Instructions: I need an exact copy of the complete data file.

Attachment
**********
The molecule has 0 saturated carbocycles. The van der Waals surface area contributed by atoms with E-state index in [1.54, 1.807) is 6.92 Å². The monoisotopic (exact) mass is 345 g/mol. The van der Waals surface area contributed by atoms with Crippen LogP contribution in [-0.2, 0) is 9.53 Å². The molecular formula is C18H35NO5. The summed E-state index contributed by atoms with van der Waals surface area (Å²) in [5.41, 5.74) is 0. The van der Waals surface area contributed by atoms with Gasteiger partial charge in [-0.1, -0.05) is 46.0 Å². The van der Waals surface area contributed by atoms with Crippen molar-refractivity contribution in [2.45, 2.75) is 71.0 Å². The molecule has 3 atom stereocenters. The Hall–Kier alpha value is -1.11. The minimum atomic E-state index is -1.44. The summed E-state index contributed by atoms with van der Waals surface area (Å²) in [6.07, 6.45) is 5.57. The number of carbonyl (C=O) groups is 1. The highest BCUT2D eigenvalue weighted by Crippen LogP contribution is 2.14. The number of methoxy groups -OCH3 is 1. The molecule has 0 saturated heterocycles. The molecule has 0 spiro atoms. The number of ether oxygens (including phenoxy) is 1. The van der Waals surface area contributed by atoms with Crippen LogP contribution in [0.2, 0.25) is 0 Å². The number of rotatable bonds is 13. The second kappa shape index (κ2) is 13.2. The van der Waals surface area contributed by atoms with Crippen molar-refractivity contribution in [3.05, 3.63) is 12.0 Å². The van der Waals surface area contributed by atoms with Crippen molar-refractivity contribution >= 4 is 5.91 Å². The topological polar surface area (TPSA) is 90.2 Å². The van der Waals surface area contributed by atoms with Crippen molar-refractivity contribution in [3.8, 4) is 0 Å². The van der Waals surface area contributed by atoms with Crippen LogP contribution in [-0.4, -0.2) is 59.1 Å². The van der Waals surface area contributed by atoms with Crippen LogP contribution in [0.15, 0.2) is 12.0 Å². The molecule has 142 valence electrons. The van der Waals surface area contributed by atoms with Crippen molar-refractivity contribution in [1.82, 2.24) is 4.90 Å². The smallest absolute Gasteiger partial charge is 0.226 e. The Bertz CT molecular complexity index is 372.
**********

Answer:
The molecule has 0 saturated carbocycles. The van der Waals surface area contributed by atoms with E-state index in [1.54, 1.807) is 6.92 Å². The monoisotopic (exact) mass is 345 g/mol. The van der Waals surface area contributed by atoms with Crippen LogP contribution in [-0.2, 0) is 9.53 Å². The molecular formula is C18H35NO5. The summed E-state index contributed by atoms with van der Waals surface area (Å²) in [5.41, 5.74) is 0. The van der Waals surface area contributed by atoms with Gasteiger partial charge in [-0.1, -0.05) is 46.0 Å². The van der Waals surface area contributed by atoms with Crippen molar-refractivity contribution in [2.45, 2.75) is 71.0 Å². The molecule has 3 atom stereocenters. The Hall–Kier alpha value is -1.11. The minimum atomic E-state index is -1.44. The summed E-state index contributed by atoms with van der Waals surface area (Å²) in [6.07, 6.45) is 5.57. The number of carbonyl (C=O) groups is 1. The highest BCUT2D eigenvalue weighted by Crippen LogP contribution is 2.14. The number of methoxy groups -OCH3 is 1. The molecule has 0 saturated heterocycles. The molecule has 0 spiro atoms. The number of ether oxygens (including phenoxy) is 1. The van der Waals surface area contributed by atoms with Crippen LogP contribution in [0.2, 0.25) is 0 Å². The number of rotatable bonds is 13. The second kappa shape index (κ2) is 13.2. The van der Waals surface area contributed by atoms with Crippen molar-refractivity contribution in [3.05, 3.63) is 12.0 Å². The van der Waals surface area contributed by atoms with Crippen molar-refractivity contribution >= 4 is 5.91 Å². The topological polar surface area (TPSA) is 90.2 Å². The van der Waals surface area contributed by atoms with Crippen molar-refractivity contribution in [3.8, 4) is 0 Å². The van der Waals surface area contributed by atoms with Crippen LogP contribution in [-0.4, -0.2) is 59.1 Å². The van der Waals surface area contributed by atoms with Crippen LogP contribution in [0.15, 0.2) is 12.0 Å². The molecule has 142 valence electrons. The van der Waals surface area contributed by atoms with Crippen molar-refractivity contribution in [1.82, 2.24) is 4.90 Å². The smallest absolute Gasteiger partial charge is 0.226 e. The Bertz CT molecular complexity index is 372.